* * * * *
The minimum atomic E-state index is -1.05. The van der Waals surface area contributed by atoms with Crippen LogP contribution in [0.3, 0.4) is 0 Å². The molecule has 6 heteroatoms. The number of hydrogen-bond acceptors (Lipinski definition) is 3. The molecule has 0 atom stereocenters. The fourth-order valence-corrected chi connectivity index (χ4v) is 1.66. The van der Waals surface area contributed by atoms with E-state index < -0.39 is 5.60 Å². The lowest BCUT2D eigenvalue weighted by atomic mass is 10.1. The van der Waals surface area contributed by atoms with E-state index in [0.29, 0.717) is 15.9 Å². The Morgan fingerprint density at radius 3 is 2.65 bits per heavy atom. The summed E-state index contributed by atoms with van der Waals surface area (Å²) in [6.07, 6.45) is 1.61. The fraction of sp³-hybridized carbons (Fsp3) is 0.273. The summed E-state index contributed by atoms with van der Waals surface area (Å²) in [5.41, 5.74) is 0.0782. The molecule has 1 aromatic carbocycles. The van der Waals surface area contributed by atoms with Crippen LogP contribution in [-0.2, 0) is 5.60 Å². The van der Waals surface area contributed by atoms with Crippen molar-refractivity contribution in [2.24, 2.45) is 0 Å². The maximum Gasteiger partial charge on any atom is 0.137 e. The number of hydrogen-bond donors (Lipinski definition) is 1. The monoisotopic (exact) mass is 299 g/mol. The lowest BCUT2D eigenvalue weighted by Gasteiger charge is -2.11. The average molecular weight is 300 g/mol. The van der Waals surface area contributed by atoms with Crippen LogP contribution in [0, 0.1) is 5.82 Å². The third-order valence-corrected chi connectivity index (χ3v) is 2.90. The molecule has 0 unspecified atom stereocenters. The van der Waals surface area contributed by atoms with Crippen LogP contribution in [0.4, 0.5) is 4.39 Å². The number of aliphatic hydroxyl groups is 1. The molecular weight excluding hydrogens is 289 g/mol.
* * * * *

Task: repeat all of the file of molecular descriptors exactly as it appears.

The minimum atomic E-state index is -1.05. The van der Waals surface area contributed by atoms with Crippen LogP contribution in [0.3, 0.4) is 0 Å². The molecule has 6 heteroatoms. The number of hydrogen-bond acceptors (Lipinski definition) is 3. The molecule has 0 atom stereocenters. The fourth-order valence-corrected chi connectivity index (χ4v) is 1.66. The van der Waals surface area contributed by atoms with E-state index < -0.39 is 5.60 Å². The lowest BCUT2D eigenvalue weighted by atomic mass is 10.1. The van der Waals surface area contributed by atoms with E-state index in [0.29, 0.717) is 15.9 Å². The Morgan fingerprint density at radius 3 is 2.65 bits per heavy atom. The summed E-state index contributed by atoms with van der Waals surface area (Å²) in [6.07, 6.45) is 1.61. The fraction of sp³-hybridized carbons (Fsp3) is 0.273. The summed E-state index contributed by atoms with van der Waals surface area (Å²) in [5.41, 5.74) is 0.0782. The molecule has 1 aromatic carbocycles. The van der Waals surface area contributed by atoms with Crippen LogP contribution in [-0.2, 0) is 5.60 Å². The van der Waals surface area contributed by atoms with Crippen molar-refractivity contribution in [2.24, 2.45) is 0 Å². The maximum Gasteiger partial charge on any atom is 0.137 e. The number of hydrogen-bond donors (Lipinski definition) is 1. The monoisotopic (exact) mass is 299 g/mol. The lowest BCUT2D eigenvalue weighted by Gasteiger charge is -2.11. The average molecular weight is 300 g/mol. The van der Waals surface area contributed by atoms with Crippen LogP contribution in [0, 0.1) is 5.82 Å². The third-order valence-corrected chi connectivity index (χ3v) is 2.90. The molecule has 0 unspecified atom stereocenters. The van der Waals surface area contributed by atoms with Crippen LogP contribution in [0.4, 0.5) is 4.39 Å². The number of aliphatic hydroxyl groups is 1. The molecular weight excluding hydrogens is 289 g/mol.